The journey into understanding immune cells using the full fingerprint using Raman micro-spectroscopy commenced with an early investigation of human neutrophilic, eosinophilic, and basophilic granulocytes [18], paving the way for subsequent advancements in chemometric analysis and machine learning classification models and their routine uses in Raman studies. J. Popp and colleagues at Jena University significantly contributed to this endeavor, first demonstrating accurate blood cell identification in cerebrospinal fluid through the synergy of fluorescence labeling and Raman spectroscopy [37]. Subsequently, they differentiated subpopulations of white blood cells entirely based on their Raman spectra, including leukocytes, leukemic cells, and solid tumor cells, demonstrating the power of classification models [38,39]. More recently, the authors utilized fluorescence, Raman, and coherent anti-Stokes Raman scattering (CARS) microscopy to characterize the inflammatory process in cells. Unstimulated eosinophils, compared with isolated eosinophils, exhibited distinctions in lipid bodies, nucleus morphology, and the absence of eosinophilic peroxidase [40]. High-throughput Raman spectroscopy, validated by flow cytometry, further identified a subpopulation of T cell receptor (TCR)αβ+ CD4+ T cells in small intestinal intra-epithelial lymphocytes from T cell-transferred mice [41]. The identification of immune cell populations is also possible through specific spectroscopic markers, for example, characteristic β-carotene bands exclusively found in T lymphocytes compared with B lymphocytes [42].

Cell activation stands as a pivotal and early phase in initiating antigen-dependent or independent stimulation of both adaptive and innate immune cells. This activation initiates signaling cascades as a defence mechanism, with the subsequent intracellular signaling events ultimately lead to morphological and molecular changes [43]. Through Raman micro-spectroscopy and machine learning, label-free characterization of immune cell activation has been investigated [25,44–46]. In a comprehensive study, Chaudhary et al. [46] studied activated and resting leukocyte subtypes, including T cells activated with phytohaemagluttinin, B cells activated with PMA or IL-4 and CD40 ligand, and monocytes activated with PMA or lipopolysaccharide. Classification models and spectral fitting analysis unveiled potential spectral biomarkers associated with the activation states of immune cells, including apotransferrin, arachidonic acid, carbonic anhydrase, DNA, histone, linolenic acid, phosphatidylcholine, among others. These studies demonstrate that the Raman fingerprint approach promises deeper insights into the intricate world of immune cell dynamics during activation.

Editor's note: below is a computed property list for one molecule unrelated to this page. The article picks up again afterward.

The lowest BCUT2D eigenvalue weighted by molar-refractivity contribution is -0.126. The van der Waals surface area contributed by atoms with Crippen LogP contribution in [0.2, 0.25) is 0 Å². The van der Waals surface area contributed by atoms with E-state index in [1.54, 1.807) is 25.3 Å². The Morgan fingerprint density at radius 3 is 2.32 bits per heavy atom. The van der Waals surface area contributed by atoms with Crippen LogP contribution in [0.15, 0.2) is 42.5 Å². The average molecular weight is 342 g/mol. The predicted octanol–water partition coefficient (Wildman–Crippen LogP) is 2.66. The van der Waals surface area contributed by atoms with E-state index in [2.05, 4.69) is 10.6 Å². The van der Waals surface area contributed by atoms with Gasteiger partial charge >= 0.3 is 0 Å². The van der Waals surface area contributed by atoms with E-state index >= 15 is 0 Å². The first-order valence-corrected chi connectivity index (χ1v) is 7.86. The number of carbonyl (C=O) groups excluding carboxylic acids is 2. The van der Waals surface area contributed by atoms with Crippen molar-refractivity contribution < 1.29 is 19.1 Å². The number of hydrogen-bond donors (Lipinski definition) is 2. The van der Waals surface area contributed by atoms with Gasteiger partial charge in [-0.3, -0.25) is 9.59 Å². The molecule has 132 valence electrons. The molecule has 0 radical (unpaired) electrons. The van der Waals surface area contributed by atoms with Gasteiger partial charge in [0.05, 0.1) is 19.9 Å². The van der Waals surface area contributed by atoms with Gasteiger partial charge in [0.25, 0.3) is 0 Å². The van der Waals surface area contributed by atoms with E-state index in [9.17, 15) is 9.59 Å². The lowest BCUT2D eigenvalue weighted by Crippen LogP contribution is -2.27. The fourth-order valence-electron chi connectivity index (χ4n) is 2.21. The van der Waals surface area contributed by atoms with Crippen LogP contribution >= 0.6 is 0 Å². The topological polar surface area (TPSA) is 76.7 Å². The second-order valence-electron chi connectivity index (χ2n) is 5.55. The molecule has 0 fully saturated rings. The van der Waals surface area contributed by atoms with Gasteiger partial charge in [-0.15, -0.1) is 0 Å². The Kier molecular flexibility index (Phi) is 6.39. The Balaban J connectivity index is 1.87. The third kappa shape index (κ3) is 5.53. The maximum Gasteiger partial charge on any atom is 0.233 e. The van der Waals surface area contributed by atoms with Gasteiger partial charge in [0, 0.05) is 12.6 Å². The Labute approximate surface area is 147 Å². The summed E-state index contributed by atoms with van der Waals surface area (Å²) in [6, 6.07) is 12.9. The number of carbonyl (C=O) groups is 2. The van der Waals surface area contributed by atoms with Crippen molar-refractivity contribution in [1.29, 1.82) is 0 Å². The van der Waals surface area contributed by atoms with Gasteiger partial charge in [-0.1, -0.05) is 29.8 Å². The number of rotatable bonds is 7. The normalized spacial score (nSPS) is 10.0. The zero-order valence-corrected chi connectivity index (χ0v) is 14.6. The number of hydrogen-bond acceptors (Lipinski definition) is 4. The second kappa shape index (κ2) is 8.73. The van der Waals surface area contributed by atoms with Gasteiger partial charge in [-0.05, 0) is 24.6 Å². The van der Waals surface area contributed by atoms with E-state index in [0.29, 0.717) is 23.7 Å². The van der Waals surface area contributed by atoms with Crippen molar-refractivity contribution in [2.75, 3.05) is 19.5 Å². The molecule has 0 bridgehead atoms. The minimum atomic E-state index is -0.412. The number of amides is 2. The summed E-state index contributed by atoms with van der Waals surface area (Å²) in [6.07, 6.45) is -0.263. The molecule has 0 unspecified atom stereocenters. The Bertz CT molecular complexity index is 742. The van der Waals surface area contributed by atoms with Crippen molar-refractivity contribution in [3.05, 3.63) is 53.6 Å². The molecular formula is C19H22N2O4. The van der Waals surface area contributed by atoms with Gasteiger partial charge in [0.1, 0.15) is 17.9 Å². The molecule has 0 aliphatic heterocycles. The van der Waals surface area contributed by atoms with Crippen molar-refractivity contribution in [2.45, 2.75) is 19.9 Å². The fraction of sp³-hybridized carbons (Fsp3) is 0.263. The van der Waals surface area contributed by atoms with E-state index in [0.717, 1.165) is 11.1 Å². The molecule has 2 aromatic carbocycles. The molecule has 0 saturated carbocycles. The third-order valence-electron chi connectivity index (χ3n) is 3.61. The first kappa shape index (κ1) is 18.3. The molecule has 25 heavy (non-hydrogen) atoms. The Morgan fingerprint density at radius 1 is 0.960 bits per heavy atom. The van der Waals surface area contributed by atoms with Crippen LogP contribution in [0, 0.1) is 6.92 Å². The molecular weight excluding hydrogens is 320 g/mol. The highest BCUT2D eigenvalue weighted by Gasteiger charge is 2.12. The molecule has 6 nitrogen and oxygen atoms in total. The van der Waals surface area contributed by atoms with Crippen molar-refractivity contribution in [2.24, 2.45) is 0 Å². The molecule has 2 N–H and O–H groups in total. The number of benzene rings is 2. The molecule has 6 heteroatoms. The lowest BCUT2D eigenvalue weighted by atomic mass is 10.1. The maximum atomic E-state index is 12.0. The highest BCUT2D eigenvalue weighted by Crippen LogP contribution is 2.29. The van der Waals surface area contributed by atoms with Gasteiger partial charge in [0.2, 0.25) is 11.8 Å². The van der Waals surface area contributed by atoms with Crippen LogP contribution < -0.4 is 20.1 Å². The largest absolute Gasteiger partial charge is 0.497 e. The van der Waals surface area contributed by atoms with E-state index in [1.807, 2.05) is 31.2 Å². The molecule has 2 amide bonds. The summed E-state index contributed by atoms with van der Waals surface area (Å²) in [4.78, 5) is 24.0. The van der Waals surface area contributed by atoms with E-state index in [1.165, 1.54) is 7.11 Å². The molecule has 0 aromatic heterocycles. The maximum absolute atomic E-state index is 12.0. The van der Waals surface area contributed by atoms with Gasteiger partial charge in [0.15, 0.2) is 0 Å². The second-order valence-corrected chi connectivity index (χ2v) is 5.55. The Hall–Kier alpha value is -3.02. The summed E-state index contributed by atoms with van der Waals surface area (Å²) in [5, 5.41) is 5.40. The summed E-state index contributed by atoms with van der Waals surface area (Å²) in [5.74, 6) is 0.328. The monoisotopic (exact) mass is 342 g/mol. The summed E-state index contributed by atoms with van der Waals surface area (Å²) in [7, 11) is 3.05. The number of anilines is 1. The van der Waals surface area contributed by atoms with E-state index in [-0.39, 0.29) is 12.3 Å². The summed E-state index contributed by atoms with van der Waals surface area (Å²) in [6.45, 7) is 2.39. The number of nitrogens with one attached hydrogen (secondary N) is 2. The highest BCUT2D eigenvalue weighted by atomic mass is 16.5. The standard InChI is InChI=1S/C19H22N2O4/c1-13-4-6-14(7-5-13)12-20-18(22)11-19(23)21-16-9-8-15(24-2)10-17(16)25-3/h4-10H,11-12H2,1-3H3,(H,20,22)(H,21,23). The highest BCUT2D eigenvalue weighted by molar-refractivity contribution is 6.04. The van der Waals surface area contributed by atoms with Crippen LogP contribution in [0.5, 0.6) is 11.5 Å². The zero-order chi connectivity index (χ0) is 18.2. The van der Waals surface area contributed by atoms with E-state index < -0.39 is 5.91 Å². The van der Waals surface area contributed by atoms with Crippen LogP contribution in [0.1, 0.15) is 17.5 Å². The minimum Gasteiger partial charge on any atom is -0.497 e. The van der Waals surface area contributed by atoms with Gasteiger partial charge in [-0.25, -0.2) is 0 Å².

Decoding autoimmune diseases and disease diagnosis

Autoimmune diseases, a spectrum of conditions marked by aberrant immune responses to the body's own components, affect a diverse demographic and a higher prevalence in women [47]. Previously deemed rare, extensive epidemiological studies now reveal a substantial impact of autoimmune disorders, affecting 3–5% of the population [48]. Among these conditions, autoimmune thyroid disease and type I diabetes emerge as the most common, with others include rheumatoid arthritis (RA), multiple sclerosis (MS), Sjögren's syndrome (SS), systemic lupus erythematosus, Hashimoto's thyroiditis and psoriasis. Myalgic encephalomyelitis/chronic fatigue syndrome (ME/CFS), Fibromyalgia, and unexplained post-acute infection syndromes (PAISs), including long COVID, are characterized by systemic exertion intolerance that manifests mainly as neurological and immunological symptoms and is accompanied by chronic fatigue that is not relieved by sleep or rest. ME/CFS and PAISs, although largely unexplained and under studied, are proposed to be caused by autoimmune activation resulting either from the immune system trying to target the pathogen or from bystander autoimmune activation unrelated to pathogen structure [49]. Diagnosis of these autoimmune disorders presents a challenge, given the overlapping symptoms that frequently lead to the transformation of one disease into another. Furthermore, the underlying mechanisms contributing to the dysregulation of the immune response remain inadequately understood, and existing diagnostic approaches often lack the capability to distinguish between different autoimmune disorders.